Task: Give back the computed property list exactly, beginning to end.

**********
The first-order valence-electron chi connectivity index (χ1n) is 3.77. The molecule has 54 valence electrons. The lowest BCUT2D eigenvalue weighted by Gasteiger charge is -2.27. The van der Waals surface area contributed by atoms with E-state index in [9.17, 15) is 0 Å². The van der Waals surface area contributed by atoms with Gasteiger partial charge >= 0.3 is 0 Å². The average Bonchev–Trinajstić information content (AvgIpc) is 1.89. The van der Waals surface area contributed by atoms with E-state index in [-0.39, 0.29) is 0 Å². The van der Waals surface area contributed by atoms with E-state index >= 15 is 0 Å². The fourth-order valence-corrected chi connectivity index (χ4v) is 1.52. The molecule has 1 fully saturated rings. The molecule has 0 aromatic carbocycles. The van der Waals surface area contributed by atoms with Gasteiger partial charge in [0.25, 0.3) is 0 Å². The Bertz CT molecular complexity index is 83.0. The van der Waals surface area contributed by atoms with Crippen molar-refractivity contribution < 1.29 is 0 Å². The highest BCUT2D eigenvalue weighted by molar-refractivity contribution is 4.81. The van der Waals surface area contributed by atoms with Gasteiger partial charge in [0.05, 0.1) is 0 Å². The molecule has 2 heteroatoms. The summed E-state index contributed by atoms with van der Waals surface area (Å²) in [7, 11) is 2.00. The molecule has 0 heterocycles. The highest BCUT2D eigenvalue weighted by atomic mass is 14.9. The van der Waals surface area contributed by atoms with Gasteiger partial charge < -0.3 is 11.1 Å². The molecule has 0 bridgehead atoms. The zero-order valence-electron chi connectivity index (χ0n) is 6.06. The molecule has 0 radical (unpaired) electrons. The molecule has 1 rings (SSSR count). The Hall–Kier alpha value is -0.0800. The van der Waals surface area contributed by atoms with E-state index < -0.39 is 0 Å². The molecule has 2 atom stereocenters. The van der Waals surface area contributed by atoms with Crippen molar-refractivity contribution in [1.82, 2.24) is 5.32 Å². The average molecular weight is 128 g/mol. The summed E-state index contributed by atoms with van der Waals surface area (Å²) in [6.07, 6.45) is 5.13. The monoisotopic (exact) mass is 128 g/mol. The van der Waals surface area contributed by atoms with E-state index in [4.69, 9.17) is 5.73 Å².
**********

The first-order valence-electron chi connectivity index (χ1n) is 3.77. The molecule has 54 valence electrons. The lowest BCUT2D eigenvalue weighted by Gasteiger charge is -2.27. The van der Waals surface area contributed by atoms with E-state index in [9.17, 15) is 0 Å². The van der Waals surface area contributed by atoms with Gasteiger partial charge >= 0.3 is 0 Å². The average Bonchev–Trinajstić information content (AvgIpc) is 1.89. The van der Waals surface area contributed by atoms with E-state index in [-0.39, 0.29) is 0 Å². The van der Waals surface area contributed by atoms with E-state index >= 15 is 0 Å². The fourth-order valence-corrected chi connectivity index (χ4v) is 1.52. The molecule has 1 fully saturated rings. The molecule has 0 aromatic carbocycles. The van der Waals surface area contributed by atoms with Gasteiger partial charge in [0.25, 0.3) is 0 Å². The Bertz CT molecular complexity index is 83.0. The van der Waals surface area contributed by atoms with Crippen molar-refractivity contribution < 1.29 is 0 Å². The highest BCUT2D eigenvalue weighted by molar-refractivity contribution is 4.81. The van der Waals surface area contributed by atoms with Gasteiger partial charge in [0.05, 0.1) is 0 Å². The molecule has 2 heteroatoms. The summed E-state index contributed by atoms with van der Waals surface area (Å²) in [7, 11) is 2.00. The molecule has 0 heterocycles. The highest BCUT2D eigenvalue weighted by atomic mass is 14.9. The van der Waals surface area contributed by atoms with Gasteiger partial charge < -0.3 is 11.1 Å². The molecule has 0 bridgehead atoms. The zero-order valence-electron chi connectivity index (χ0n) is 6.06. The molecule has 0 radical (unpaired) electrons. The molecule has 1 rings (SSSR count). The Hall–Kier alpha value is -0.0800. The van der Waals surface area contributed by atoms with E-state index < -0.39 is 0 Å². The molecule has 2 atom stereocenters. The van der Waals surface area contributed by atoms with Crippen molar-refractivity contribution in [1.82, 2.24) is 5.32 Å². The average molecular weight is 128 g/mol. The summed E-state index contributed by atoms with van der Waals surface area (Å²) in [6.07, 6.45) is 5.13. The monoisotopic (exact) mass is 128 g/mol. The van der Waals surface area contributed by atoms with E-state index in [4.69, 9.17) is 5.73 Å².